Governor George Wallace, three-time Democratic candidate for the Presidency of the United States, said, “Segregation now, segregation tomorrow, segregation forever.” The real quote though it turns out is, “Progressivism now, progressivism tomorrow, progressivism forever.” History works and is revised so that the past agrees with the present.

The Democratic Party has always been at war with racism, in favor of gay marriage, illegal aliens and killing everyone over 50 to save on health care costs. The latter position hasn’t been articulated yet, but when it is, it will travel backward through time and since what will take place in the future has already occurred, it has already traveled backward in time to alter our history so that we now know that the Democratic Party has always supported killing people over 50 to save on health care costs.

This however is only a projection. History is notoriously unstable. What was the progressive pose yesterday may be an unacceptably reactionary position tomorrow. The French Revolution and the Communist Revolution and the Cultural Revolution spent a lot of time purging comrades who had failed to recognize that the new progressive position had been adopted tomorrow and had become reality yesterday and was subject to a loyalty oath today. Like Chick-A-Fil, many of them ended up being enemies of the people where they were subjected to worse things than the mayors of bankrupt cities declaring that anti-gay chicken was an unacceptable addition to the parts of their fair cities that aren’t on fire.

The Democrats borrowed their interest in black civil rights from the left, which was only working with urban minorities because it was hoping to include them in its revolutionary coalition of coal miners and lettuce pickers who would help overthrow the reactionary capitalist American Dream and replace it with a bunch of people shouting slogans and shooting each other. These days the NAACP does not look like a good bet for overthrowing America and the favorite progressive minority du jour actually keeps black slaves and hangs homosexuals.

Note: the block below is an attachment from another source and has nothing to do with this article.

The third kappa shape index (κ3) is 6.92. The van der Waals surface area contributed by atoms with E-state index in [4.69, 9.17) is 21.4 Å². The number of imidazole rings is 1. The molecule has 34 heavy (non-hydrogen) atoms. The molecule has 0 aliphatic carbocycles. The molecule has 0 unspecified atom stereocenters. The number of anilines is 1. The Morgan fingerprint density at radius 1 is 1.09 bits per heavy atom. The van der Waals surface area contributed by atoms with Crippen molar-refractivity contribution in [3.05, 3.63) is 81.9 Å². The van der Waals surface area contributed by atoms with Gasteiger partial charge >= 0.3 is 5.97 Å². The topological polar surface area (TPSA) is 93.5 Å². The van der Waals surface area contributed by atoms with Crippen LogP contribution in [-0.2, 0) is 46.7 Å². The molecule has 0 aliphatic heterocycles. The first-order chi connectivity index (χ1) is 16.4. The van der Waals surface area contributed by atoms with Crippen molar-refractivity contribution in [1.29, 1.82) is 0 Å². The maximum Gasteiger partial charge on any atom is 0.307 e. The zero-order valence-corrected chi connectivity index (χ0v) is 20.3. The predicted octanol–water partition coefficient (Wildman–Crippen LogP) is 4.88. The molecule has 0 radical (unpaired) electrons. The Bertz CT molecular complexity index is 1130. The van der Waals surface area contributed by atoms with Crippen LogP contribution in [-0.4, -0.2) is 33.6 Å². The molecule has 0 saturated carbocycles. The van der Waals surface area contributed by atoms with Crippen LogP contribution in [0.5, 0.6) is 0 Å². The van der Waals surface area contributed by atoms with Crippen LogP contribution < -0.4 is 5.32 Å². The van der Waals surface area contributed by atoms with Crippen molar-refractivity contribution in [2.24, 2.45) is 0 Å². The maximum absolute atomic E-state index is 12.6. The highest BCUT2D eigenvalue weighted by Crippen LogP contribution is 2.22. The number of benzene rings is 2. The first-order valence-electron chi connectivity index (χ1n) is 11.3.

Muslims have currently trumped blacks and gays, not to mention every other group, on the crush list of the left. And the Muslim world is one of the few places that still has slaves and kills black people in large numbers, whether it’s in the Sudan or the newly liberated Muslim utopia of Libya. The day may come when the Democratic Party and its leftist hag riders decide that slavery was progressive after all and that all men should have the right to own slaves. And then this new policy position will immediately travel backward in time and loyal comrades will turn to the little red books of DailyKos, Think Progress, the Center for American Progress and ProgressProgressProgress to learn the new official position they are obligated to learn and abide by.

In Egypt, Just Whack the Jewish Piñata to Become a Star

Tuesday, July 31st, 2012

Egyptian activists seem to believe that Egyptian actor Adel Imam — possibly the most famous Arab actor — took Mubarak’s side amid the Egyptian revolution that toppled him in 2011. As a result Imam has been blacklisted by Egyptian activists. Nonetheless, Imam has made a comeback with a miniseries that is full of anti-Semitism and demonization of Jews and Israel. Is this just plain hate for Jews or is it a stunt by Imam to win the public? And if so, what does it mean for Egypt and the Arab world?

First, it is worthwhile to examine who Adel Imam is. In 1994, the Los Angeles Times described Imam as a popular actor, noting that: “His expressive and not particularly handsome face has become the mirror of the Egyptian middle class, with its tribulations, celebrations and frustrations.”

In fact, Imam’s popularity earned him the position of a Goodwill Ambassador for the United Nations Higher Commission for Refugees (UNHCR). On its website, the UNHCR notes that Imam “mobilizes many other celebrities, business community and media for the refugee cause.” Furthermore, the UNHCR’s website edition of Imam’s biography describes him as the “Arab Charlie Chaplin,” and the “most famous actor in the Arab world.”